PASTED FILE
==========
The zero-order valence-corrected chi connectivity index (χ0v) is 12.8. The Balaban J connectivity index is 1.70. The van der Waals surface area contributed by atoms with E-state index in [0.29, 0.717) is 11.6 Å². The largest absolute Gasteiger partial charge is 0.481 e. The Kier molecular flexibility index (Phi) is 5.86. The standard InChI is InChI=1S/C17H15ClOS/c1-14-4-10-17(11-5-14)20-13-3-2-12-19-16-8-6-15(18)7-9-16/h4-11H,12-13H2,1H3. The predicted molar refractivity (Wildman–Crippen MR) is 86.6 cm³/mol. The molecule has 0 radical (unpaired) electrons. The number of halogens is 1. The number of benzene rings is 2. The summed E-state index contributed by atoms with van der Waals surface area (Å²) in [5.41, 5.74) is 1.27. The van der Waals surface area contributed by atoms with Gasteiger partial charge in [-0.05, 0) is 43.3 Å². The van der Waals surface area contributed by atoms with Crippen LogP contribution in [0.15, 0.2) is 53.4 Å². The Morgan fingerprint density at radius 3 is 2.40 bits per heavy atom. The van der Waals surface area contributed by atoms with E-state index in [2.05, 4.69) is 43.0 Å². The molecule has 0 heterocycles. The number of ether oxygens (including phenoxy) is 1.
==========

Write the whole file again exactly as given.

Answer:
The zero-order valence-corrected chi connectivity index (χ0v) is 12.8. The Balaban J connectivity index is 1.70. The van der Waals surface area contributed by atoms with E-state index in [0.29, 0.717) is 11.6 Å². The largest absolute Gasteiger partial charge is 0.481 e. The Kier molecular flexibility index (Phi) is 5.86. The standard InChI is InChI=1S/C17H15ClOS/c1-14-4-10-17(11-5-14)20-13-3-2-12-19-16-8-6-15(18)7-9-16/h4-11H,12-13H2,1H3. The predicted molar refractivity (Wildman–Crippen MR) is 86.6 cm³/mol. The molecule has 0 radical (unpaired) electrons. The number of halogens is 1. The number of benzene rings is 2. The summed E-state index contributed by atoms with van der Waals surface area (Å²) in [5.41, 5.74) is 1.27. The van der Waals surface area contributed by atoms with Gasteiger partial charge in [-0.05, 0) is 43.3 Å². The van der Waals surface area contributed by atoms with Crippen LogP contribution in [0.15, 0.2) is 53.4 Å². The Morgan fingerprint density at radius 3 is 2.40 bits per heavy atom. The van der Waals surface area contributed by atoms with E-state index in [2.05, 4.69) is 43.0 Å². The molecule has 0 heterocycles. The number of ether oxygens (including phenoxy) is 1.